It is always good to look ahead and dream.
In my book, dreaming is the stuff that leads us comfortably from the current condition to some desired future state. While nightmares bring fear, dreams are supposed to do the opposite and allow us to move forward. Not to get too Jungian or abstract here, but looking for effective ways to knock down the barriers of fear that stop us from embracing change. And nowhere are the barriers of fear higher and more seemingly insurmountable than when we deal with our pending post-petroleum existence. Let's look at two approaches to this.
The first, which I have experienced a couple of times, is associated with the Transition Town movement. This exercise involves a facilitator who asks a group to relax and close their eyes. Everyone takes a deep breath and the exercise gets underway, slowly and peacefully as the leader asks folks to imagine various aspects of a post-petroleum life in the future. They start in various ways but generally with something like:
"Think about how you feel when you wake up in the morning. Think about what sounds you hear as electric cars pass by instead of gas-driven vehicles. Do you live in a walk-able community? Do you work from home? And what does a world with little or no auto exhaust smell like? Will you spend more time with your children or your spouse? Will you work less if there is less to buy?"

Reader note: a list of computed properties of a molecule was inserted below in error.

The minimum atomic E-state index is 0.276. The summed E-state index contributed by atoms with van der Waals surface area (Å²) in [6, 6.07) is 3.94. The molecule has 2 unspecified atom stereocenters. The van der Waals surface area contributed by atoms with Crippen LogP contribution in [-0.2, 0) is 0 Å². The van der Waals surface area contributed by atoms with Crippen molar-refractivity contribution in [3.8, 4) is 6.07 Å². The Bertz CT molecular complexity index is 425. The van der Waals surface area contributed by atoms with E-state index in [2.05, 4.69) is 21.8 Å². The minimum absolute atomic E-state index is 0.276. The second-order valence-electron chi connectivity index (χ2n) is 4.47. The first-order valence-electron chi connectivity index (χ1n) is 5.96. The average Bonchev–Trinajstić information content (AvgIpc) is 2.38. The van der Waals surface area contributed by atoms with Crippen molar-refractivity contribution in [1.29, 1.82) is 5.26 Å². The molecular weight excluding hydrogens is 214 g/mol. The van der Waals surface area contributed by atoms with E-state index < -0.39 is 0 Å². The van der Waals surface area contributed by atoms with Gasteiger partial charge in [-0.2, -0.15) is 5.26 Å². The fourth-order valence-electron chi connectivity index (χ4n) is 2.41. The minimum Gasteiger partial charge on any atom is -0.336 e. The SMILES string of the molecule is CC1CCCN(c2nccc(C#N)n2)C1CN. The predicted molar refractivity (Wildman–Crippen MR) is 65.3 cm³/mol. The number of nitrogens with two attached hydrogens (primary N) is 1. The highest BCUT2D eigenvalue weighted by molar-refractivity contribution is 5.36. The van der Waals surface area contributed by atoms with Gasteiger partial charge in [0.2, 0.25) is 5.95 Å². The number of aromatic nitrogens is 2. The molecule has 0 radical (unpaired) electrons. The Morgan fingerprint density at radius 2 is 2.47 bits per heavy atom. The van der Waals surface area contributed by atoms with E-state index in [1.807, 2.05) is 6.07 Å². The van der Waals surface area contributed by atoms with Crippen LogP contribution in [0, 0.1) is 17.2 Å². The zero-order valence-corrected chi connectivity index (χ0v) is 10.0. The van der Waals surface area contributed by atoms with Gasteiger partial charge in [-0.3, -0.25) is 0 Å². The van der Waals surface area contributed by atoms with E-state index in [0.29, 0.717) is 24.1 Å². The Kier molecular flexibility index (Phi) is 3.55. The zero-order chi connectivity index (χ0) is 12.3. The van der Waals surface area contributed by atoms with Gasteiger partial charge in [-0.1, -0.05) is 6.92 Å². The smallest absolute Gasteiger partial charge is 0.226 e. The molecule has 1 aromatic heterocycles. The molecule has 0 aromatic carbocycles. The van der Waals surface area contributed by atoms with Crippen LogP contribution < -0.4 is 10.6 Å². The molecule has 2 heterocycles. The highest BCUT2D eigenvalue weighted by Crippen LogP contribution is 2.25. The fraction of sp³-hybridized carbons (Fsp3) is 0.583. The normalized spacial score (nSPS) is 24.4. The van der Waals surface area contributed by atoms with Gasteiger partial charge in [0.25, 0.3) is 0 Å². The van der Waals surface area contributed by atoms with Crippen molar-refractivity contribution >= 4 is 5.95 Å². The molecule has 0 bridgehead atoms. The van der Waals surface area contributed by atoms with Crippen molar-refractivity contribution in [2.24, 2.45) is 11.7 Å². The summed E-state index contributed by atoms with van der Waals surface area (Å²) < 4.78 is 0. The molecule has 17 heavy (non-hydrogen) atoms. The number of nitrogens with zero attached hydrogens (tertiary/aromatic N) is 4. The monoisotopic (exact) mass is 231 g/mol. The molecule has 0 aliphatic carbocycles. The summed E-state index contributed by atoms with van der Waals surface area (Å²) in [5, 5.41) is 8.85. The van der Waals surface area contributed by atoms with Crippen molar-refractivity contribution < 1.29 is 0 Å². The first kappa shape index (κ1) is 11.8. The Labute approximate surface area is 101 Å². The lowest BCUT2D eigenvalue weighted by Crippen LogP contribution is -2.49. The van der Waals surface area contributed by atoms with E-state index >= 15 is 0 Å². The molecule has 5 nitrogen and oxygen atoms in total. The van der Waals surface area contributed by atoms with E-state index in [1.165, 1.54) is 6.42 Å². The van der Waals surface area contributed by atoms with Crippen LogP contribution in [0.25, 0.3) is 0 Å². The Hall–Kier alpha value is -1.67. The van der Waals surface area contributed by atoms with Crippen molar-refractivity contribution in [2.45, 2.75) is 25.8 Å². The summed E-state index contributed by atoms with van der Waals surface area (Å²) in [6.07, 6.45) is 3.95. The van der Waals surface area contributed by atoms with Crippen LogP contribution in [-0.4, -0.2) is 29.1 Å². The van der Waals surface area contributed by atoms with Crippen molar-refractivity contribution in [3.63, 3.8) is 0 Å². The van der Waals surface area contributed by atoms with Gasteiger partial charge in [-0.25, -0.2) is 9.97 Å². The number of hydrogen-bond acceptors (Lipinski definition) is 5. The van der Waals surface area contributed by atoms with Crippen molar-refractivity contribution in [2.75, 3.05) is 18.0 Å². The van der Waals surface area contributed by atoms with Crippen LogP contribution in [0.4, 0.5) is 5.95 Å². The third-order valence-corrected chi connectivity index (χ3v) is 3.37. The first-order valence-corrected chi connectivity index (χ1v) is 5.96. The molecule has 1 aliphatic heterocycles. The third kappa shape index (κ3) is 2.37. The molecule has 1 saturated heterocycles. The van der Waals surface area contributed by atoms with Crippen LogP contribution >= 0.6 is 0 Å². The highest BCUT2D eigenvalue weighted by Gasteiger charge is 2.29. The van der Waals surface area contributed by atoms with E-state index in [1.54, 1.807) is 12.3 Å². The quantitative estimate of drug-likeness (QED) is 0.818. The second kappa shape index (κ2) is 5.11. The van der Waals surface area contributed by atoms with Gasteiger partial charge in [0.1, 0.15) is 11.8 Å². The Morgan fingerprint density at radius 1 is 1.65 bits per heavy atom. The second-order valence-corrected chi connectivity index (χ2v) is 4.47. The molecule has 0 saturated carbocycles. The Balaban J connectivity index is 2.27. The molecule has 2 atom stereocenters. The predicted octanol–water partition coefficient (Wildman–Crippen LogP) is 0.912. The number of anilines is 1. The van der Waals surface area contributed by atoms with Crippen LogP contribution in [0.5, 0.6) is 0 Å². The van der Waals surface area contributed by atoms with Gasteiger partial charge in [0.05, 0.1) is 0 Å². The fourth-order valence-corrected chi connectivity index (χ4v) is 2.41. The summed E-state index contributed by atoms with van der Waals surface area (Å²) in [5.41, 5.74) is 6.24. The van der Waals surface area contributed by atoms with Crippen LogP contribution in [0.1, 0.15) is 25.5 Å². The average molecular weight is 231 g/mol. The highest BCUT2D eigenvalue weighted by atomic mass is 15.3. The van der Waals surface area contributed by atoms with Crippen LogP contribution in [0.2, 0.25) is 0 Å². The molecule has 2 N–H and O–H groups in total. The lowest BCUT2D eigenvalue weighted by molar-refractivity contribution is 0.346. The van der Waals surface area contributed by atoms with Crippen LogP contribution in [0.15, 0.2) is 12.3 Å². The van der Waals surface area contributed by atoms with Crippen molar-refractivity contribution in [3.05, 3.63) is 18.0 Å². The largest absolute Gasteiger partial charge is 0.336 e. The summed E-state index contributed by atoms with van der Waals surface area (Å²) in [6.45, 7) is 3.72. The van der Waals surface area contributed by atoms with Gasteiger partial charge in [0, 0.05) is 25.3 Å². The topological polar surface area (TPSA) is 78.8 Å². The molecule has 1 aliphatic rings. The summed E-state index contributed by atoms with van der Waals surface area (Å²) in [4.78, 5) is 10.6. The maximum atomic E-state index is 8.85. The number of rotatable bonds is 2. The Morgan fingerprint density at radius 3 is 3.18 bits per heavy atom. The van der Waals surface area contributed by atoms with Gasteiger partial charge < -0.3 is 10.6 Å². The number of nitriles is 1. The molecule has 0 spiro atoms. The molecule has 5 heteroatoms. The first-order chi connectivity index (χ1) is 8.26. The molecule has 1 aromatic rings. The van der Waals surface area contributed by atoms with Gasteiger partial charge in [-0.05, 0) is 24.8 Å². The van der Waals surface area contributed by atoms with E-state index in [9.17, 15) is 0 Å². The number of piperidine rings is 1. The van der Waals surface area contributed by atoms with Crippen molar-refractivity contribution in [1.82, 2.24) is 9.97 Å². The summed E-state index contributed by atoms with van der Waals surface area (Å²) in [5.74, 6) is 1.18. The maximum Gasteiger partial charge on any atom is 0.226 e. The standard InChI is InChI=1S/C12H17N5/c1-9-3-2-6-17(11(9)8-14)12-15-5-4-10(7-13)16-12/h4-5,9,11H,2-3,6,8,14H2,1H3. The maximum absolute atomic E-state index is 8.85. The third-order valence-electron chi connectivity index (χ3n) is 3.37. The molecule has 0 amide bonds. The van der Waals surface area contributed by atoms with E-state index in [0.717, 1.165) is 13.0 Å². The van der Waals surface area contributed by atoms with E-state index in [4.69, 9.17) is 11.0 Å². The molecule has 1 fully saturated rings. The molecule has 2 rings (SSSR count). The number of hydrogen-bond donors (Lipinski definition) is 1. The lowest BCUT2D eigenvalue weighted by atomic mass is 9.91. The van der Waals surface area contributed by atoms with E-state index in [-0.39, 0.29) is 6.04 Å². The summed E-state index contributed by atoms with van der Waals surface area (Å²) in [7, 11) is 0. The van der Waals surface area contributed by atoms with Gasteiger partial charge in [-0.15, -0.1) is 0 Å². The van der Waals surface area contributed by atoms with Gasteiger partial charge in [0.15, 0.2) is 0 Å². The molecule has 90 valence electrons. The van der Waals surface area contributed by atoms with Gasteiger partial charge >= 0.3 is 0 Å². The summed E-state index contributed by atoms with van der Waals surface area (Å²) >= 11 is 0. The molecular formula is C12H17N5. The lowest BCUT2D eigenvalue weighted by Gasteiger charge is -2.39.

The exercise continues on various tracks for some period of time until all have been through an array of self-visions about the future. Different facilitators ask different questions and the skills of all vary, but what seems to be universal is that when people open their eyes again they are relaxed and invariably more comfortable with the future and what it holds. They do not run out and lock themselves in their cars and scream "I want to commute, I love the smell of vinyl, and I live for traffic jams"!
Sure, these are folks who are already looking for a change and embrace the data on climate change and peak oil as well as the difference between quality of life and standard of living. But even they can harbor fears about the future.
The second approach is a little less internalized. This future visioning involves reading speculative literature written by folks trying to do the imagining for you. Lots of writers are riffing on this topic, but because I had an enjoyable dinner with him the other night, I'll mention James Howard Kuntsler. He's the prophetic and profane former Rolling Stone columnist who was featured in the movie The End of Suburbia. Jim is a little bit of a provocateur with a deep intellect and an even deeper rooted sense of humor. The worlds he paints in A World Made by Hand and the newer sequel The Witch of Hebron reflect all of this and are also fun reads. The interesting thing is that you can love or hate the images in these books, but at the end of the day the formulation of your feelings almost forces you to imagine what you really expect it to be like. And that is a good exercise to undertake. Dream on and make the post-carbon age happen and happen well.